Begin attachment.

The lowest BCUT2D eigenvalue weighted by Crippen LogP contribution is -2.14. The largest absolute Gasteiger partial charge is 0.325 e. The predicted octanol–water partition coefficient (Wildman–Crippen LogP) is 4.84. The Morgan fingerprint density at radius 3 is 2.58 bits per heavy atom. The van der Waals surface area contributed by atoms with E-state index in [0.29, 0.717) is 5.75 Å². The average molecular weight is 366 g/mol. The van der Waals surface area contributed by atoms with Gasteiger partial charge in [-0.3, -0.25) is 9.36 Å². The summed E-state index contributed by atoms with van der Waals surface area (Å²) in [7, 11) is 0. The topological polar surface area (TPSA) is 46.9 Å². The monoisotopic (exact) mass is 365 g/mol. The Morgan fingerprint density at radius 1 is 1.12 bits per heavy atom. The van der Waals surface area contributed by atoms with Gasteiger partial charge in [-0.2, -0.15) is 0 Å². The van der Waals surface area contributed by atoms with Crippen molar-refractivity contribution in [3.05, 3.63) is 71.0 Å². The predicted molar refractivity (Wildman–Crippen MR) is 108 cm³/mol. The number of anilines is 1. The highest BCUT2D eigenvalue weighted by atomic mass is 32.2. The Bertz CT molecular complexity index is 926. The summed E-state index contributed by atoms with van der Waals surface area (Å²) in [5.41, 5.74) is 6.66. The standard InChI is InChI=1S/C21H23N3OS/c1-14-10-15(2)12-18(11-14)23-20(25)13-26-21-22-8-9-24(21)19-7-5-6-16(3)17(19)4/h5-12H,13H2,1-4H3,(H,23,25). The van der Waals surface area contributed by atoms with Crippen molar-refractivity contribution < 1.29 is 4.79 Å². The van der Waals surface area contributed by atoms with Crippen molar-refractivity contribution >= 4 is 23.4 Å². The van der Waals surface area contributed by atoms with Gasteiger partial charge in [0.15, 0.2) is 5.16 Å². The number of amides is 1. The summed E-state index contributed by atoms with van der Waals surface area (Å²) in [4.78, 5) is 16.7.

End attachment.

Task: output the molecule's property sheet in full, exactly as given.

The lowest BCUT2D eigenvalue weighted by Crippen LogP contribution is -2.14. The largest absolute Gasteiger partial charge is 0.325 e. The predicted octanol–water partition coefficient (Wildman–Crippen LogP) is 4.84. The Morgan fingerprint density at radius 3 is 2.58 bits per heavy atom. The van der Waals surface area contributed by atoms with E-state index in [0.29, 0.717) is 5.75 Å². The average molecular weight is 366 g/mol. The van der Waals surface area contributed by atoms with Gasteiger partial charge in [-0.3, -0.25) is 9.36 Å². The summed E-state index contributed by atoms with van der Waals surface area (Å²) in [7, 11) is 0. The topological polar surface area (TPSA) is 46.9 Å². The monoisotopic (exact) mass is 365 g/mol. The Morgan fingerprint density at radius 1 is 1.12 bits per heavy atom. The van der Waals surface area contributed by atoms with Gasteiger partial charge in [-0.2, -0.15) is 0 Å². The van der Waals surface area contributed by atoms with Crippen molar-refractivity contribution in [3.05, 3.63) is 71.0 Å². The predicted molar refractivity (Wildman–Crippen MR) is 108 cm³/mol. The number of anilines is 1. The highest BCUT2D eigenvalue weighted by atomic mass is 32.2. The Bertz CT molecular complexity index is 926. The summed E-state index contributed by atoms with van der Waals surface area (Å²) in [5.41, 5.74) is 6.66. The standard InChI is InChI=1S/C21H23N3OS/c1-14-10-15(2)12-18(11-14)23-20(25)13-26-21-22-8-9-24(21)19-7-5-6-16(3)17(19)4/h5-12H,13H2,1-4H3,(H,23,25). The van der Waals surface area contributed by atoms with Crippen molar-refractivity contribution < 1.29 is 4.79 Å². The van der Waals surface area contributed by atoms with Crippen molar-refractivity contribution >= 4 is 23.4 Å². The van der Waals surface area contributed by atoms with Gasteiger partial charge in [0.15, 0.2) is 5.16 Å². The number of amides is 1. The summed E-state index contributed by atoms with van der Waals surface area (Å²) in [4.78, 5) is 16.7.